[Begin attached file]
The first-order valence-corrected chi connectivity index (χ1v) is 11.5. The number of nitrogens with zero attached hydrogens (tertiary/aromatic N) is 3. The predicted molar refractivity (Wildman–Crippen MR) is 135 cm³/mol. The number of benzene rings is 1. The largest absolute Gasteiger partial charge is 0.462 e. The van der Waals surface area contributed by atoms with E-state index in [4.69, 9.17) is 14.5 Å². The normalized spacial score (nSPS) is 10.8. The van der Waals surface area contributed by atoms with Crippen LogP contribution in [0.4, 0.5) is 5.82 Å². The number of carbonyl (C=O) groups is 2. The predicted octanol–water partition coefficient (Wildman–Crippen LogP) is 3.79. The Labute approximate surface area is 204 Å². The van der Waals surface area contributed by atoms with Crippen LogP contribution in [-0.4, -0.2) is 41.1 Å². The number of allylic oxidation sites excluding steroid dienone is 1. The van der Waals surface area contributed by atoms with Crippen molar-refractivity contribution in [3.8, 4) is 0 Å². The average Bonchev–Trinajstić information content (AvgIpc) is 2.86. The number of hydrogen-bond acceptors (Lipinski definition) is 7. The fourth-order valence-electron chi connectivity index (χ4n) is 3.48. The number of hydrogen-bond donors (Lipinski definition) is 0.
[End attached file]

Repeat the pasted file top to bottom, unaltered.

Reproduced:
The first-order valence-corrected chi connectivity index (χ1v) is 11.5. The number of nitrogens with zero attached hydrogens (tertiary/aromatic N) is 3. The predicted molar refractivity (Wildman–Crippen MR) is 135 cm³/mol. The number of benzene rings is 1. The largest absolute Gasteiger partial charge is 0.462 e. The van der Waals surface area contributed by atoms with E-state index in [4.69, 9.17) is 14.5 Å². The normalized spacial score (nSPS) is 10.8. The van der Waals surface area contributed by atoms with Crippen LogP contribution in [0.4, 0.5) is 5.82 Å². The number of carbonyl (C=O) groups is 2. The predicted octanol–water partition coefficient (Wildman–Crippen LogP) is 3.79. The Labute approximate surface area is 204 Å². The van der Waals surface area contributed by atoms with Crippen LogP contribution in [-0.4, -0.2) is 41.1 Å². The number of allylic oxidation sites excluding steroid dienone is 1. The van der Waals surface area contributed by atoms with Crippen molar-refractivity contribution in [3.8, 4) is 0 Å². The average Bonchev–Trinajstić information content (AvgIpc) is 2.86. The number of hydrogen-bond acceptors (Lipinski definition) is 7. The fourth-order valence-electron chi connectivity index (χ4n) is 3.48. The number of hydrogen-bond donors (Lipinski definition) is 0.